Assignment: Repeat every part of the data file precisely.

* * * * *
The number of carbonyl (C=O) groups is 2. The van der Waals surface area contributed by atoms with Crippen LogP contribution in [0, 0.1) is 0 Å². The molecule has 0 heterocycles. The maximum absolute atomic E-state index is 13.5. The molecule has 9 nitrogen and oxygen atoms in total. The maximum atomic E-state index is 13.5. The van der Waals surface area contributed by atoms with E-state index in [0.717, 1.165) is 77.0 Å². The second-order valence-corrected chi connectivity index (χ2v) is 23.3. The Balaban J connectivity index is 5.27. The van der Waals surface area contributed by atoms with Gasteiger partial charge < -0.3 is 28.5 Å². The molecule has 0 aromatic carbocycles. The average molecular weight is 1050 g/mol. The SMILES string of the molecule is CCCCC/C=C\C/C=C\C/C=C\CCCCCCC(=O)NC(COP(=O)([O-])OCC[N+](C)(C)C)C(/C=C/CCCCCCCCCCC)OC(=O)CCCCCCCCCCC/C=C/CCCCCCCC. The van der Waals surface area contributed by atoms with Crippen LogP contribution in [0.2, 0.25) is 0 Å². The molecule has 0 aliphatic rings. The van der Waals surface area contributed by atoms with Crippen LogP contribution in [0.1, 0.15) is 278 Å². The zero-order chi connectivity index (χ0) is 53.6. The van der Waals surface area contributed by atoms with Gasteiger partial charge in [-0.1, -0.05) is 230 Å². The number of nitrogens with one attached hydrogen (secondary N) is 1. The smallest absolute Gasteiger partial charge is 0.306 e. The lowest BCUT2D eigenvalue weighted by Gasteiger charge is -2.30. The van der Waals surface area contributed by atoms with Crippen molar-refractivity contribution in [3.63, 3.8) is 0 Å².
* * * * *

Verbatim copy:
The number of carbonyl (C=O) groups is 2. The van der Waals surface area contributed by atoms with Crippen LogP contribution in [0, 0.1) is 0 Å². The molecule has 0 heterocycles. The maximum absolute atomic E-state index is 13.5. The molecule has 9 nitrogen and oxygen atoms in total. The maximum atomic E-state index is 13.5. The van der Waals surface area contributed by atoms with E-state index in [0.717, 1.165) is 77.0 Å². The second-order valence-corrected chi connectivity index (χ2v) is 23.3. The Balaban J connectivity index is 5.27. The van der Waals surface area contributed by atoms with Gasteiger partial charge < -0.3 is 28.5 Å². The molecule has 0 aromatic carbocycles. The average molecular weight is 1050 g/mol. The SMILES string of the molecule is CCCCC/C=C\C/C=C\C/C=C\CCCCCCC(=O)NC(COP(=O)([O-])OCC[N+](C)(C)C)C(/C=C/CCCCCCCCCCC)OC(=O)CCCCCCCCCCC/C=C/CCCCCCCC. The van der Waals surface area contributed by atoms with Crippen LogP contribution in [0.2, 0.25) is 0 Å². The molecule has 0 aliphatic rings. The van der Waals surface area contributed by atoms with Crippen LogP contribution in [0.1, 0.15) is 278 Å². The zero-order chi connectivity index (χ0) is 53.6. The van der Waals surface area contributed by atoms with Gasteiger partial charge in [-0.1, -0.05) is 230 Å². The number of nitrogens with one attached hydrogen (secondary N) is 1. The smallest absolute Gasteiger partial charge is 0.306 e. The lowest BCUT2D eigenvalue weighted by Gasteiger charge is -2.30. The van der Waals surface area contributed by atoms with Crippen molar-refractivity contribution in [3.63, 3.8) is 0 Å².